- The Washington Times - Sunday, December 12, 2004

NEW YORK (AP) — Pale Male the city hawk has been evicted, causing a flap among aggrieved bird-watchers after workers raised a scaffold to the top of a Manhattan apartment building earlier this month and ripped out the famous red-tailed hawk’s nest.

The urban hawk has fascinated bird-watchers over the past nine years, as Pale Male and a succession of mates raised 25 chicks — the last trio of fledglings last June — on the narrow 12th-floor ledge over Fifth Avenue.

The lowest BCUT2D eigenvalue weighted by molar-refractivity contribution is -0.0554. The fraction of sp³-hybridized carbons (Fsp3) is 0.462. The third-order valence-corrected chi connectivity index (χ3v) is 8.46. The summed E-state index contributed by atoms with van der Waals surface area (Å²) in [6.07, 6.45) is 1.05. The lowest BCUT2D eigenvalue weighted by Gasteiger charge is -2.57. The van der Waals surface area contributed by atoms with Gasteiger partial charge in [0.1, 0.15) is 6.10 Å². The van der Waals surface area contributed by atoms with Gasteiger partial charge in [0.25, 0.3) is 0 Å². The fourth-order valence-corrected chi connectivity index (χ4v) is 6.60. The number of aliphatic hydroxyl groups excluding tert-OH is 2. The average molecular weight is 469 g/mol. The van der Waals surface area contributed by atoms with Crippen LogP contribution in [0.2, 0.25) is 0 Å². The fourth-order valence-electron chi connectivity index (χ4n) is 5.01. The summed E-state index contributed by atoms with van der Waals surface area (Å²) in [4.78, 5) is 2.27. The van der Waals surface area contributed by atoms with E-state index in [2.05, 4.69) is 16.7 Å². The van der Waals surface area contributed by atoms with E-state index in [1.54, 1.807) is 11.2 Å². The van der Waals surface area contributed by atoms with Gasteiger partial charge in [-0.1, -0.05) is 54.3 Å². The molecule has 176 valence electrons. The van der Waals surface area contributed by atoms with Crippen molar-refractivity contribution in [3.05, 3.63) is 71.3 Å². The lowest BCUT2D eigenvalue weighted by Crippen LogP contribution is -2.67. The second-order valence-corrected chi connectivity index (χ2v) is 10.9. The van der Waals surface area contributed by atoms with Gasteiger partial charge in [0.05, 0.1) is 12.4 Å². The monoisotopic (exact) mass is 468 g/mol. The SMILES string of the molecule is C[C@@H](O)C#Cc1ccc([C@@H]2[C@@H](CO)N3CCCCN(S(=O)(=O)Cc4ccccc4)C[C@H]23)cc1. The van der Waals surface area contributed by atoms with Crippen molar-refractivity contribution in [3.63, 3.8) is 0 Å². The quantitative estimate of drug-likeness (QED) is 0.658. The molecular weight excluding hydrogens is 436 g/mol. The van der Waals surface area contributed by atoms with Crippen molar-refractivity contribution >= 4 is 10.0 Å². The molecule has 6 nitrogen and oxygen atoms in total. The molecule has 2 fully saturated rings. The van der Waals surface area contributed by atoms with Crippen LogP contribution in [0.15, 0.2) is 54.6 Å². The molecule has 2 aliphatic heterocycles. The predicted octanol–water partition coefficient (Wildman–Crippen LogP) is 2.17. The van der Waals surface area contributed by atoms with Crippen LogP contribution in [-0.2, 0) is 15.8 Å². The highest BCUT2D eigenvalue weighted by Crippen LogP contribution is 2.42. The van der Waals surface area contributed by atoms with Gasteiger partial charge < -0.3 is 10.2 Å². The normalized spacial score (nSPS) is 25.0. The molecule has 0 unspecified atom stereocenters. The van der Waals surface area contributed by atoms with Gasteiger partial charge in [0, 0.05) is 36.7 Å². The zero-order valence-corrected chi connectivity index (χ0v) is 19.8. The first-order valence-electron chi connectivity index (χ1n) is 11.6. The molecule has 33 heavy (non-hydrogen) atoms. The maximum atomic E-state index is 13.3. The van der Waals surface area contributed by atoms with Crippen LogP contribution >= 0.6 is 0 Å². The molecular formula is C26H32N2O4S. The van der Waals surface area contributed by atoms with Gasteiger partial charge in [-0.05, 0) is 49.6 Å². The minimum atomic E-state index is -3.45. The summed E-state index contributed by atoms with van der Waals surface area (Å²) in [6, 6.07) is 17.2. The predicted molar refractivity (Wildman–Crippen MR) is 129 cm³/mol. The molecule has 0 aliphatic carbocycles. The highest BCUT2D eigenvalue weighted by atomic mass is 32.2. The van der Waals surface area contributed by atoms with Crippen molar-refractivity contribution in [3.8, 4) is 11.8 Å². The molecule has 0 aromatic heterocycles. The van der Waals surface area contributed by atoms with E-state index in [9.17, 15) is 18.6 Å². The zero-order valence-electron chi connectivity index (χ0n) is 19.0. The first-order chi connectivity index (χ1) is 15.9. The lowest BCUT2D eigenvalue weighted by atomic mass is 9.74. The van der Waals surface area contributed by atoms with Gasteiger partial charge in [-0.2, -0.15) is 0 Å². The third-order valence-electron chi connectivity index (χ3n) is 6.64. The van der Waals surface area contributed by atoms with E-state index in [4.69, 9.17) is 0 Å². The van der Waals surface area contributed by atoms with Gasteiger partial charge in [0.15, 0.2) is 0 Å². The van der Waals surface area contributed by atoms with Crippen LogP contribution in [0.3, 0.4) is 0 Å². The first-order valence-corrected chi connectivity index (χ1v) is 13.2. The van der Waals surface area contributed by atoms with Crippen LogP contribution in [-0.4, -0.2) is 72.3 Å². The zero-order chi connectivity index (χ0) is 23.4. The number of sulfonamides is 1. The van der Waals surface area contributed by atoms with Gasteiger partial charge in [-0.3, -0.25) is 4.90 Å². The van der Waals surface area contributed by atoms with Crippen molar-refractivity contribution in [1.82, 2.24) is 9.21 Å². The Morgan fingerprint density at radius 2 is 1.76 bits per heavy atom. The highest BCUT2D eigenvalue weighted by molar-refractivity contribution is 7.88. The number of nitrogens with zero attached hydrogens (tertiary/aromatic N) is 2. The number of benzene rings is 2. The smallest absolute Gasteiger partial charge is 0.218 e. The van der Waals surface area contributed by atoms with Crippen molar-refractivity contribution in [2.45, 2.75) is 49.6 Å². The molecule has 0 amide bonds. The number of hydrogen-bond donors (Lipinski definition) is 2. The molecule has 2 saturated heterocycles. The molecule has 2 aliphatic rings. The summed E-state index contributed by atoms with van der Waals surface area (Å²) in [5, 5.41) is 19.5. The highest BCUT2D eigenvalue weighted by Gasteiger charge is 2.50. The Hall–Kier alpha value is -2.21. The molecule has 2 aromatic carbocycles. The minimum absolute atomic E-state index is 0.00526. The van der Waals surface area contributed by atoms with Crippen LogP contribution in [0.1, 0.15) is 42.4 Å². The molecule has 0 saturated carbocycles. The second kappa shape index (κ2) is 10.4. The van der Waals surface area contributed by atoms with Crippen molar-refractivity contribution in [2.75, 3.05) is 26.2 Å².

The hawks were the subject of TV specials and a book, “Red-Tails in Love.” On summer weekends, crowds gathered in Central Park to observe them.

“I am outraged,” said Jane Corin, who lives across the street. “That building has been very good about this until now. It’s heartbreaking.”

Pale Male — so named for his whitish plumage — and his mate, Lola, were nowhere to be seen as the nest was removed, nor were any of their latest offspring.

City Parks Commissioner Adrian Benape said he was consulting with state officials to determine who removed the nest and whether any law or regulation had been broken.

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